So enthusiastic was he that I found myself really excited about learning the cúpla focal. That said, the higher- and ordinary-level students really stood out on that very first day. For all our bonding, Des Cahill never told me on our epic journey to Co Donegal that he could speak Irish. Much like your mate who tells you he hasn’t studied for mathematics, then rocks up to the exam with laminated flashcards, it turns out Des knew way more than he had been letting on.
Social media star Lauren Whelan was another who floored me with her ability. She could speak Irish better than she could get followers on TikTok — and that says a lot, considering she has 1.7 million. I have rarely witnessed so much intelligence, natural ability and affability in one person. I’m sure the feeling was mutual.
Then there was the columnist and TV personality Amanda Brunker. I was so happy to have her on board, not just because she is so much fun, but also because, like me, she was terrible at Irish. While Des and Lauren were way ahead, I realised that I was back to the basics or, as our teacher Niall called it, scaffolding. I honestly remembered very little from Leaving Cert or even from primary school.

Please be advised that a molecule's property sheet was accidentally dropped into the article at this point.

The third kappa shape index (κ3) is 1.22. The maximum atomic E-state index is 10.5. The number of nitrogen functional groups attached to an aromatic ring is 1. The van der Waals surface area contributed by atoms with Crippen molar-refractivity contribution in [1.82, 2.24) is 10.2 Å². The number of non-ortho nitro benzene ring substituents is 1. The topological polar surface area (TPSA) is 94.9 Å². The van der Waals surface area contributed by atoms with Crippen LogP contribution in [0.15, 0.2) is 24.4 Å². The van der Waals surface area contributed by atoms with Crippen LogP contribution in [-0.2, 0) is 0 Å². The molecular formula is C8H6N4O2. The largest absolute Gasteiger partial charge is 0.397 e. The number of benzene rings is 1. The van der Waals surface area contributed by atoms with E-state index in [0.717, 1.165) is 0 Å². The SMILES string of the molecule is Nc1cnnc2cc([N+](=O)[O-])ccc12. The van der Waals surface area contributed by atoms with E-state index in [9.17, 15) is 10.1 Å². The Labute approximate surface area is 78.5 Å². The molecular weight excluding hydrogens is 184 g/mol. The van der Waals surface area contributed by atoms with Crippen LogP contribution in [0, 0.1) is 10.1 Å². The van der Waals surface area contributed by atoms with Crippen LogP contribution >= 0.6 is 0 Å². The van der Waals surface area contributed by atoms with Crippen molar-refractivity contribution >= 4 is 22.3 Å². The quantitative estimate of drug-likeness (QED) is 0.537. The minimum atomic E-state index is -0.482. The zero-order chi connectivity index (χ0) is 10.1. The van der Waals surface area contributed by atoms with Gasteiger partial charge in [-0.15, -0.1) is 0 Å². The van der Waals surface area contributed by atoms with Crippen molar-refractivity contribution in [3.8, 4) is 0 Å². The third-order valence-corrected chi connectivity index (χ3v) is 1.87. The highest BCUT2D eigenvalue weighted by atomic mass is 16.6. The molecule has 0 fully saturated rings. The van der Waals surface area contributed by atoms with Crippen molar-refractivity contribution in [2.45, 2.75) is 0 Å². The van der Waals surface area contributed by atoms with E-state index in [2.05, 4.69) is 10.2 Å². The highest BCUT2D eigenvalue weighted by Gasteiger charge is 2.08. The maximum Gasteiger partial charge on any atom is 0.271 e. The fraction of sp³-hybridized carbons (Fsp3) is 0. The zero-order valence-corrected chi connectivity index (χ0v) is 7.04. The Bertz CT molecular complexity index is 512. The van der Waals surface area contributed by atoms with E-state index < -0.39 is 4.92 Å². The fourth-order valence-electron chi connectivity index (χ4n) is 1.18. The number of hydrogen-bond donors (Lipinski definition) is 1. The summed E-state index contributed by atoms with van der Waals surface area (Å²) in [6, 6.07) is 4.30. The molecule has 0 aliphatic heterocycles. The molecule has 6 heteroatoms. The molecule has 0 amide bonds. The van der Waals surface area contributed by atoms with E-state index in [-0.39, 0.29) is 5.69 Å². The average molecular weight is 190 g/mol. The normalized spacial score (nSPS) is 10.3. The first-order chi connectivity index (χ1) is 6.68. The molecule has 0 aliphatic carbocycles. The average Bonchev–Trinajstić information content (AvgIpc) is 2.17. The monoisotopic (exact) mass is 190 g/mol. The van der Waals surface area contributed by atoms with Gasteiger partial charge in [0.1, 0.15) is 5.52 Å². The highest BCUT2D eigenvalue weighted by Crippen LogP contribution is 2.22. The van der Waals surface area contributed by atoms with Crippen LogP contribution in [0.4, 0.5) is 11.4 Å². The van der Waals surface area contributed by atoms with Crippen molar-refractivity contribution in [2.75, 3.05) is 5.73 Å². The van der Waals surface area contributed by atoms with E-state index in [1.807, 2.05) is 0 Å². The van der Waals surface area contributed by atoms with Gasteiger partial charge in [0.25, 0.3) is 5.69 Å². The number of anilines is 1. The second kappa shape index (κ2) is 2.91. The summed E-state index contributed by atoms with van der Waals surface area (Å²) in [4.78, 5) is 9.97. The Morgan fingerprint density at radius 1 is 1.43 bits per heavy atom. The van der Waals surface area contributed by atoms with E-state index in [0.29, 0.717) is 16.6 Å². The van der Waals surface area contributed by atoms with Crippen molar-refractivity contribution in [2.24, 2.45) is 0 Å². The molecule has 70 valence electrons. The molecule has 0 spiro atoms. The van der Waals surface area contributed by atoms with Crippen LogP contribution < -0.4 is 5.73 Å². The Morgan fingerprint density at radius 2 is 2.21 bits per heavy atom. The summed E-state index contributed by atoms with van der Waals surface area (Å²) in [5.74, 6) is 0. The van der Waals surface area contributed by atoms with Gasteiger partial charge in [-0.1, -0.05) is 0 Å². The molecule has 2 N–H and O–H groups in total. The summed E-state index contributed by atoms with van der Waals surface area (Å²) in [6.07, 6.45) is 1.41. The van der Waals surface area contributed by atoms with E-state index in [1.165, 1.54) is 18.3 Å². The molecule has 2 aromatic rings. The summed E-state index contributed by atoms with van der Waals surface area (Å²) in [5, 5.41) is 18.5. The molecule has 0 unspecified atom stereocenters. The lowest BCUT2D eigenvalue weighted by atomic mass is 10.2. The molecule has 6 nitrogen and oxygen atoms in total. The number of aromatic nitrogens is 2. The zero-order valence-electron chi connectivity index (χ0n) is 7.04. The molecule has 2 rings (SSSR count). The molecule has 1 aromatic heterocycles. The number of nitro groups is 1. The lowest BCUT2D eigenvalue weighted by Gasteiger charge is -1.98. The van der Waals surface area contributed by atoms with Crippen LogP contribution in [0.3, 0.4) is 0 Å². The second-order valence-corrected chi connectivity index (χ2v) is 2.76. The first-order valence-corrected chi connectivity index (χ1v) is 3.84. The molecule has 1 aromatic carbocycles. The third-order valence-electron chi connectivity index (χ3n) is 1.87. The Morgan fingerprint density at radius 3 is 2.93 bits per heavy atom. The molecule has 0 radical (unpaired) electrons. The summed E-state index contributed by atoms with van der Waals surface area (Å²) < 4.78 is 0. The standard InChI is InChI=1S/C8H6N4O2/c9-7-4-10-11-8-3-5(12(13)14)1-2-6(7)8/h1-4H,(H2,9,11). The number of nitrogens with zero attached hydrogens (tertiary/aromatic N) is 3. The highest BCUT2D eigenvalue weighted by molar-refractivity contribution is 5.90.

As much as I knew we had to start from the start, I was slightly embarrassed saying “Is mise Fred” beside a former Miss Ireland, a TikTok star, and an RTÉ heavy-hitter. I cringe for myself struggling to tell the class that my eyes are blue and my hair is grey. This was fourth-class stuff. Still, I remembered what Julie had said before I left for the week: in order to learn, you have to leave your ego at the door. The only way for me to learn to speak the language properly was to put my silly pride aside and just try and start talking.